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Why Investing is like Hockey


As a Canadian and a contributor to this site on Investing in Canada, you’ll guess that two of my great loves are hockey and investing. While playing hockey I was thinking about how winning in hockey is similar to winning in the market. Here is some advice I would give to both a hockey player and investor.

Make a bad play? You need to shake it off and get back in the game.

Sometimes you pass the puck in front of the net and the other team scores. And sometimes you pick a bad stock or buy when you should be selling. If you let those mistakes weigh on you, you are going to get off your game and not follow through on your game plan. You might take more chances on the ice and in the market to make up for your mistake. Remember that everyone makes mistakes; the key is to shake it off, forget about it, and stick with the game plan to ensure long term success.

Invest for the long term

Teams draft 16 year olds, often knowing they won’t come into their prime until they hit their 20’s. They might have to wait several years and not know if their investment is going to work out, but time has shown again and again that investing in these young players is going to pay off over the long term with tomorrow’s superstars. The same is true in the market – we stress on this site that your goal is to always think of the long term – make investments that have been shown to be effective over time. Those investments today will yield dividends in the form of a stable financial future.

Risk/Reward changes at different times

Pulling the goalie is a risky move. A study in the Journal of Quantitative Analysis found that 30 percent of the goals scored when the net was empty were tallied by the attacking side. That means 70 percent of the goals were scored by the defending side, effectively ending the game. And since goaltenders are often pulled in the last minutes of 2 and sometimes 3 goal-margin games, a goal by the attacking team doesn’t always lead to a tie or eventual victory in overtime – it can still lead to a loss. So, not surprisingly, pulling the goalie is not usually done until the final minute or two in the game where there is little to lose and it is done very rarely.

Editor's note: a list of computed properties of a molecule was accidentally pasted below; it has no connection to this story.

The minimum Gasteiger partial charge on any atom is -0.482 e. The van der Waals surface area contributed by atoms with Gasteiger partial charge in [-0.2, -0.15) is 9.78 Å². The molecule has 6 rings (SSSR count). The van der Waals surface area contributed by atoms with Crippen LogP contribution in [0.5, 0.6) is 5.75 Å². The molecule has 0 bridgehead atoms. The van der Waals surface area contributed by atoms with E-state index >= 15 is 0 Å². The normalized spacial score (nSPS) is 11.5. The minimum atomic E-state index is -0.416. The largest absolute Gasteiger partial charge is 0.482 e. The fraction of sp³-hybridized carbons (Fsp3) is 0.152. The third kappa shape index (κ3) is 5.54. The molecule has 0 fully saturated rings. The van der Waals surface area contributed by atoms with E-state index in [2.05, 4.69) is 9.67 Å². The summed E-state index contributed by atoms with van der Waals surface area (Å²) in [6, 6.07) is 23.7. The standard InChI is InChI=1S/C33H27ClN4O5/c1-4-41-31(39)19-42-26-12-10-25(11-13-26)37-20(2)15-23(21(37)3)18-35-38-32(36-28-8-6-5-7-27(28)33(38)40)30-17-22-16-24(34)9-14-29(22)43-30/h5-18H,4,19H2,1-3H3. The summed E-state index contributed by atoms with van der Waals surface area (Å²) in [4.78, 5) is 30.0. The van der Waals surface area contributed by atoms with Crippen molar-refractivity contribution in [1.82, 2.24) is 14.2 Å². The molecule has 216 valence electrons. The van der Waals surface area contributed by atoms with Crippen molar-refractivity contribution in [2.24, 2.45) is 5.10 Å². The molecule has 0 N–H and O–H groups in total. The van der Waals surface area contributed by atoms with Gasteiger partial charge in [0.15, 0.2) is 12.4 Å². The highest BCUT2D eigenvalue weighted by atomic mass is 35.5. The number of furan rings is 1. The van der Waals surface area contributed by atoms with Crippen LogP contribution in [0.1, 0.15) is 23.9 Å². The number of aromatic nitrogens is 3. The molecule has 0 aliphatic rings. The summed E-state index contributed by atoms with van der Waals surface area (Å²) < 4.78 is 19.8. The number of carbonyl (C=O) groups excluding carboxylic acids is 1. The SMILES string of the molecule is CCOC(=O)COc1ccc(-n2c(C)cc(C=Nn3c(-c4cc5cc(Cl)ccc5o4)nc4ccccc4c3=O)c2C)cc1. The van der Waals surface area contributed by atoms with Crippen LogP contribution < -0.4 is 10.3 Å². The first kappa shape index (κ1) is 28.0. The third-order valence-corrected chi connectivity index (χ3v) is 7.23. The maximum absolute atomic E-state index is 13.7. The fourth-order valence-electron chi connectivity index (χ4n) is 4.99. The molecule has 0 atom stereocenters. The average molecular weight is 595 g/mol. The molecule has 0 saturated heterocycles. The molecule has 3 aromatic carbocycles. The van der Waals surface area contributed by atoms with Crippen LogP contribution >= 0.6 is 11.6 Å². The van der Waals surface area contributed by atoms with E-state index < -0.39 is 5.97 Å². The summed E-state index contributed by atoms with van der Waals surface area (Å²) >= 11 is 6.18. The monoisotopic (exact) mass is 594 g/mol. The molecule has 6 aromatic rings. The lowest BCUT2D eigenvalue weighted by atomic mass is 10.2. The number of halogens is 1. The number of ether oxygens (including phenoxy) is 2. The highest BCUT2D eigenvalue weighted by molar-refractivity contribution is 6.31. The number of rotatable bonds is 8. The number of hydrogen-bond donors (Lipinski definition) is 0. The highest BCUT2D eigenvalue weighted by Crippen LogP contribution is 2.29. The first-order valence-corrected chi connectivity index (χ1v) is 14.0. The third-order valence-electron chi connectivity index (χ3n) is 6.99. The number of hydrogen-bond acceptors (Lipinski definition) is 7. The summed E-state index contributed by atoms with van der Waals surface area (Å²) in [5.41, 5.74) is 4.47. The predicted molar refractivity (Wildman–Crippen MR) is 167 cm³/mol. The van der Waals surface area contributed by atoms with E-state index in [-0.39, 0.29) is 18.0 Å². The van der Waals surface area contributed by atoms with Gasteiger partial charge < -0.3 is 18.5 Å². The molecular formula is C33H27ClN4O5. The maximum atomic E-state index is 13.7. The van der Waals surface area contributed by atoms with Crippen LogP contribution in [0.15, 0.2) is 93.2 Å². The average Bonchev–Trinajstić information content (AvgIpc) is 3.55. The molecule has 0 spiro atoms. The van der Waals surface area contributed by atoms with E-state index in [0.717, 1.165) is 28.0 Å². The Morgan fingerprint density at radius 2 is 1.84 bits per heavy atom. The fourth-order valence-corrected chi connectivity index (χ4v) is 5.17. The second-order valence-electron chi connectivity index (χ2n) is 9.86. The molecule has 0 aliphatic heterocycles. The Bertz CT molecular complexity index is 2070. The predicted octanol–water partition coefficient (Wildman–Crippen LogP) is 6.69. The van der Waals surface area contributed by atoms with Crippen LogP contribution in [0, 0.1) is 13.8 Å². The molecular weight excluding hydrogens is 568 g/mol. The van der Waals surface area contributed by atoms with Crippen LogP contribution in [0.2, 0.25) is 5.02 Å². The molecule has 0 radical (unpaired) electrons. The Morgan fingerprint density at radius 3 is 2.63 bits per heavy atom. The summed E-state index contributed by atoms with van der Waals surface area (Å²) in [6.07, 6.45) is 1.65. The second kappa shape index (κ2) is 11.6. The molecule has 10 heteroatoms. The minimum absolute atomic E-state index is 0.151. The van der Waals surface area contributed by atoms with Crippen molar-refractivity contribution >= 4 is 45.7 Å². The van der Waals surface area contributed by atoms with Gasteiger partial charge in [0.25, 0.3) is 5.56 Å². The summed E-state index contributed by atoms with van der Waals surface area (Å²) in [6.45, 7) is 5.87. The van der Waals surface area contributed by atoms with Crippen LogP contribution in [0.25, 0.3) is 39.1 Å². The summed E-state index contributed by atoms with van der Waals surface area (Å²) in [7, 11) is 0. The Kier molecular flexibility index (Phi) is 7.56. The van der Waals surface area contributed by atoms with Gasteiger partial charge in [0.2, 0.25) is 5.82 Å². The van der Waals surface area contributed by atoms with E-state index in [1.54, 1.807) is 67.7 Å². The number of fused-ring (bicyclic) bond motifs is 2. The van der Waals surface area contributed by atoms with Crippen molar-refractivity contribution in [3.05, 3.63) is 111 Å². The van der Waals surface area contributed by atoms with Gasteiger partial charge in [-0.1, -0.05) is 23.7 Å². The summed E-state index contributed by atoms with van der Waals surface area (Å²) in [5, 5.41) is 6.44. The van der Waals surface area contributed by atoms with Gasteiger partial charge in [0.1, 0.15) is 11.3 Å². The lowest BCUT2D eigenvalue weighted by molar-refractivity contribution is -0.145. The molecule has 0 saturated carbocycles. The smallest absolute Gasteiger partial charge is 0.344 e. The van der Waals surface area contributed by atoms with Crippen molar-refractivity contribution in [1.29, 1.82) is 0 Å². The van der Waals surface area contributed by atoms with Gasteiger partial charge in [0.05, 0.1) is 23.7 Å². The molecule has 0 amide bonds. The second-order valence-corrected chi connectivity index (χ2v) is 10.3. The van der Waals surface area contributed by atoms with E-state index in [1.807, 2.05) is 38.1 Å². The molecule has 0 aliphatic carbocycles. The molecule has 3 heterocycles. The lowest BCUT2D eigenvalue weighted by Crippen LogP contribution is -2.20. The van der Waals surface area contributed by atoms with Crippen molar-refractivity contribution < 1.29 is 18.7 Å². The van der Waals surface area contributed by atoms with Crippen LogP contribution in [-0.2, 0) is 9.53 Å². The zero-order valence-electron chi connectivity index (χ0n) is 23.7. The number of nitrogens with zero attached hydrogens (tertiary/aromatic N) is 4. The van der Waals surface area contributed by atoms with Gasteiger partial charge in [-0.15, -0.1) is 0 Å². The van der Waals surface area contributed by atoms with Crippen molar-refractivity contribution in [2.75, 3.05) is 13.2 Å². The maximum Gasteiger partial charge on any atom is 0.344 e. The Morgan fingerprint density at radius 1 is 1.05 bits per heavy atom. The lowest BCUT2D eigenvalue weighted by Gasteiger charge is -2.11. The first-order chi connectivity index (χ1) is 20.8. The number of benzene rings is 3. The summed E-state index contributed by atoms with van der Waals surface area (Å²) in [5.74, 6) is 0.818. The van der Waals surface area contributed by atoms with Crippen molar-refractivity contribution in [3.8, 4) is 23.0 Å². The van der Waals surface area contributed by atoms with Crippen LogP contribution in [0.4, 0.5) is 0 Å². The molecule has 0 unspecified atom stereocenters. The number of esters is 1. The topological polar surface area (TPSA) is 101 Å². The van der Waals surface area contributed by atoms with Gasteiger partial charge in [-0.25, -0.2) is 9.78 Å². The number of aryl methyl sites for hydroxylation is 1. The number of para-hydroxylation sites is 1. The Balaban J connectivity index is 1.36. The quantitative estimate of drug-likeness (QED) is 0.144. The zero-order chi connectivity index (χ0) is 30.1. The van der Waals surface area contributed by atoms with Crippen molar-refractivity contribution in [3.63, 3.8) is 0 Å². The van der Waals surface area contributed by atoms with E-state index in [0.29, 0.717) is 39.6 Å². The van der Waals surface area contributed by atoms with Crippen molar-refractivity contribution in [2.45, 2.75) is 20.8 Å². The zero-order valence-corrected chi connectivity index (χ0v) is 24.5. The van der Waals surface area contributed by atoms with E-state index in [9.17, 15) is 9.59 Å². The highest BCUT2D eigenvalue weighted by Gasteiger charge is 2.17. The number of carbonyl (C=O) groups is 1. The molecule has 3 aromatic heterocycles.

The same is true with investing. You should avoid investing in very risky assets unless it is done very rarely and with a small part of your discretionary assets. In addition, as you get closer to retirement, your risk tolerance should diminish, and you some move to more conservative investments. In investing, like in hockey, you need to take more risk only at appropriate times.

Balance is Key

A great offense without a great defense or a great goaltender might be entertaining but won’t lead to a Stanley Cup victory. Great teams are balanced. Similarly, investment portfolios must be balanced and diversified with stocks, fixed income securities, cash and other assets. While owning only stocks might be exciting (similar to having a great offensive hockey team with no defense), it is not a formula for long term success, as the recent downturns in the market at the time of this writing have shown us.

It’s a Team Sport

There has never been a hockey team that has been successful because of one player. The Edmonton Oilers were dominant in the 80’s with the Great One – Wayne Gretzky, arguably the best player who has every played. But we also remember that Gretzky showed his greatness playing beside a bunch of other great players including Mark Messier, Jari Kurri, Paul Coffey and Grant Fuhr. Very few Canadians have enough experience to put together and manage an effective portfolio throughout their life and into retirement, taking into consideration all the changes that need to happen as one moves through life. There are professionals that study for years and focus on the topics every day who can only specialize in a small area related to investing. So, while you might have learned, with sites like ours, to make good long term investing decisions, don’t forget to get help from financial professionals when you need it. Only then, will you maximize your chances of success.


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©2020 BY SMART INVESTING FOR CANADIANS

All articles herein are presented as an educational resource and should not be considered as professional financial or individualized investment advice. Readers should always exercise their own judgement when making any decisions about their money.

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